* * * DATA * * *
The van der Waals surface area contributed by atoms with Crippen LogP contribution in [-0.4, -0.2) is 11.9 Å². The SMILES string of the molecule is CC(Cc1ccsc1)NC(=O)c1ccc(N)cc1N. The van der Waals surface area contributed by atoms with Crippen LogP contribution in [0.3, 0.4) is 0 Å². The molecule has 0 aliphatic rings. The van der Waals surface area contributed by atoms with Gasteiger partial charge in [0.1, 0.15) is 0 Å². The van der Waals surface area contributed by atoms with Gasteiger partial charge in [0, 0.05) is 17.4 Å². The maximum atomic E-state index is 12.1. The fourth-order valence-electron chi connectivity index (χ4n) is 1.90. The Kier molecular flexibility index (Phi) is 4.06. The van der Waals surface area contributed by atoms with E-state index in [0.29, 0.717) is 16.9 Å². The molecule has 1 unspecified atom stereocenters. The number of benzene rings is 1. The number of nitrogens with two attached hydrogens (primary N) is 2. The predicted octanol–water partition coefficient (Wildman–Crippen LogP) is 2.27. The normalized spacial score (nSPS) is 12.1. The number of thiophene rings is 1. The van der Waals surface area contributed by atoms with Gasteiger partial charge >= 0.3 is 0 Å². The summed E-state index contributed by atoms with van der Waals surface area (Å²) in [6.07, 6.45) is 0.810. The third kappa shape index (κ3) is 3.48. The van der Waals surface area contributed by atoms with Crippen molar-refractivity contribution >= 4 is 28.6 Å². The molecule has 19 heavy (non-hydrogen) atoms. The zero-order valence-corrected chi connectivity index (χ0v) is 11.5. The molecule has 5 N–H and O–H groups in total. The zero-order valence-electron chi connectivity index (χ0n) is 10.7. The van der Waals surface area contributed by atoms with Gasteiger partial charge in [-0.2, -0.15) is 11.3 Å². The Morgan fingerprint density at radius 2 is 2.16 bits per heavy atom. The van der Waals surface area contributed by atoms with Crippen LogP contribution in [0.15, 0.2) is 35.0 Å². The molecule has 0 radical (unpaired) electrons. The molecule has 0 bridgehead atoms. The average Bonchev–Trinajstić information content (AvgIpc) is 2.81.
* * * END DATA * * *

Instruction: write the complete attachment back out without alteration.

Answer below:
The van der Waals surface area contributed by atoms with Crippen LogP contribution in [-0.4, -0.2) is 11.9 Å². The SMILES string of the molecule is CC(Cc1ccsc1)NC(=O)c1ccc(N)cc1N. The van der Waals surface area contributed by atoms with Crippen LogP contribution in [0.3, 0.4) is 0 Å². The molecule has 0 aliphatic rings. The van der Waals surface area contributed by atoms with Gasteiger partial charge in [0.1, 0.15) is 0 Å². The van der Waals surface area contributed by atoms with Gasteiger partial charge in [0, 0.05) is 17.4 Å². The maximum atomic E-state index is 12.1. The fourth-order valence-electron chi connectivity index (χ4n) is 1.90. The Kier molecular flexibility index (Phi) is 4.06. The van der Waals surface area contributed by atoms with E-state index in [0.29, 0.717) is 16.9 Å². The molecule has 1 unspecified atom stereocenters. The number of benzene rings is 1. The number of nitrogens with two attached hydrogens (primary N) is 2. The predicted octanol–water partition coefficient (Wildman–Crippen LogP) is 2.27. The normalized spacial score (nSPS) is 12.1. The number of thiophene rings is 1. The van der Waals surface area contributed by atoms with Gasteiger partial charge >= 0.3 is 0 Å². The summed E-state index contributed by atoms with van der Waals surface area (Å²) in [6.07, 6.45) is 0.810. The third kappa shape index (κ3) is 3.48. The van der Waals surface area contributed by atoms with Crippen molar-refractivity contribution >= 4 is 28.6 Å². The molecule has 19 heavy (non-hydrogen) atoms. The zero-order valence-corrected chi connectivity index (χ0v) is 11.5. The molecule has 5 N–H and O–H groups in total. The zero-order valence-electron chi connectivity index (χ0n) is 10.7. The van der Waals surface area contributed by atoms with Gasteiger partial charge in [-0.2, -0.15) is 11.3 Å². The Morgan fingerprint density at radius 2 is 2.16 bits per heavy atom. The van der Waals surface area contributed by atoms with Crippen LogP contribution in [0.15, 0.2) is 35.0 Å². The molecule has 0 radical (unpaired) electrons. The molecule has 0 bridgehead atoms. The average Bonchev–Trinajstić information content (AvgIpc) is 2.81.